Broken into four sections, this book is designed to teach you everything you every wanted to know about container gardening. The first section is about design and how to come up with a workable design for your gardening area. Before it gets to that though, the section opens with a multi page history lesson on containers which may tell you far more than you every wanted to know. After six pages of history, the book moves into “Why use a container?” There are multiple reasons and not just because of space limitations.

 

After answering that question in detail, the first section moves through various areas of design, types of  planters and pots, colors, single species plantings as well as seasonal single species, formal, informal, etc. Pictures are frequently used to illustrate each idea with text explaining what was trying to be achieved, the setting or location of the containers, type of containers, plants involved or showcased, as well as tips on little extra things you can do to pull off the look. Your personal space, whether it is a balcony, roof top terrace, passageway, sunken garden, etc. plays a huge role as it is part the design and such scenarios are addressed in great detail. Attracting wildlife and being “green” are dominant themes throughout the book and are present here with several pages devoted to aquatic life as well as other ideas.

 

The second section is devoted to “Seasonal Planting” and starting with page 70 begins with “Spring Planting Ideas.” Tulips, Daffodils, Rosemary, Hyacinth, are all common but this book showcases ways to use them differently. Words won’t really describe how. Like virtually everything in the book, the pictures are what do the idea justice.

 

After moving through the four seasons with splashes of color everywhere it is time to do the same in “The Kitchen Garden.” No, this isn’t all about a few herbs that can be grown in a windowsill though that is covered. Instead, this third section of the book is about growing fruit and vegetables “…in containers and hanging baskets that will look attractive, taste good, and be far more economical than pricey store-bought produce.” (page 87) So along with herbs and strawberries planters, there are ideas for growing lettuce in a hanging basket, chard and rhubarbs in various pots, fruit trees in pots, and plants that can serve as living aromatics among other ideas.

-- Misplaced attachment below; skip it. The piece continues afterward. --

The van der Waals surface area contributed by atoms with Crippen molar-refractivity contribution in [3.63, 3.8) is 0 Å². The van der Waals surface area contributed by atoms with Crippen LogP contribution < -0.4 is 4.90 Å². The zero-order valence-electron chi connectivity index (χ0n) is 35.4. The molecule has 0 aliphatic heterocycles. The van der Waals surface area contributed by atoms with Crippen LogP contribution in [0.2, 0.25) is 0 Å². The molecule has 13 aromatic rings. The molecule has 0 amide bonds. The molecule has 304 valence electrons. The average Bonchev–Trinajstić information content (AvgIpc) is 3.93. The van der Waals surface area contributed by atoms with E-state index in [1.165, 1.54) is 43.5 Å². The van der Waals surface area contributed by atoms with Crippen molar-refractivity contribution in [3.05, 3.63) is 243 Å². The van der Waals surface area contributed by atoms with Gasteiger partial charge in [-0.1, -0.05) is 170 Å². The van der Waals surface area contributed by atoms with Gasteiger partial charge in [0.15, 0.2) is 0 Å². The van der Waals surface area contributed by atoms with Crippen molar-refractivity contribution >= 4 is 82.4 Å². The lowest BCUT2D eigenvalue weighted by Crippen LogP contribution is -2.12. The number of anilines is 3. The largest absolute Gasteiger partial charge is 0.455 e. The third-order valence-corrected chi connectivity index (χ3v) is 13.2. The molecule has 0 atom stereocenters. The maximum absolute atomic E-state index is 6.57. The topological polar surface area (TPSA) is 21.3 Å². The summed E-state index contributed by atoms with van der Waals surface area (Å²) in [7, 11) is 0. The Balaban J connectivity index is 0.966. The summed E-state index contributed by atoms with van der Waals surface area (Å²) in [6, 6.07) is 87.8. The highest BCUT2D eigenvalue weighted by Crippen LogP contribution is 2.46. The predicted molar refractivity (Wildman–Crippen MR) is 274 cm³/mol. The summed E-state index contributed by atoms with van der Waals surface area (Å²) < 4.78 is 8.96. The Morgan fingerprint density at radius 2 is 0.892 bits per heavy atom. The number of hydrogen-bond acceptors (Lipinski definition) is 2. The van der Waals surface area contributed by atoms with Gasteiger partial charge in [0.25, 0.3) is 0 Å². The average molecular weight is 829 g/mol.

Of course, buying the best plants is a waste if you don’t know anything about “Preparation and Planting.” Starting with things to consider when buying containers and pots, this fourth section of the book takes readers through everything they need to know about the many choices out there. The right potting mix is as important and again, going “green” or organic is the focus before detailed instructions on how to plant and trees in a variety of containers and locations. Watering, fertilizing, grooming and dealing with pests are just some of the other topics in this thirty-three page section.

 

A detailed plant directory featuring photographs and information on each plant follows. The information is broken in to mini sections by types of plants such as perennials, annuals, bulbs, climbers, grasses, bamboos, etc. Detailed info that has also appeared in the book earlier is listed here in a quick and easy reference guide.

 

A glossary, a world wide hardness zone map and a multi page index bring this 191 page book to a close.

 

Recently released, this book is not only a book of colorful big ideas; it is also a book of day to day practical advice. It helps both the novice gardener get started as well as the seasoned pro see things in a new way. With something for everyone, this book full of colorful photos, tons of information, and practical ideas makes a great gift as well as a personal resource.

  

The Container Gardener’s Bible: A Step-By-Step Guide To Growing In All Kinds Of Containers, Conditions And Locations

Joanna K. Harrison and Miranda Smith

Quarto Publishing (Rodale)

http://www.rodaleinc.com

2009

ISBN# 1594869588

Paperback

192 Pages

$21.95

   

Material provided by the good folks of the Plano, Texas Public Library System.

  

Kevin R. Tipple ©2009

 

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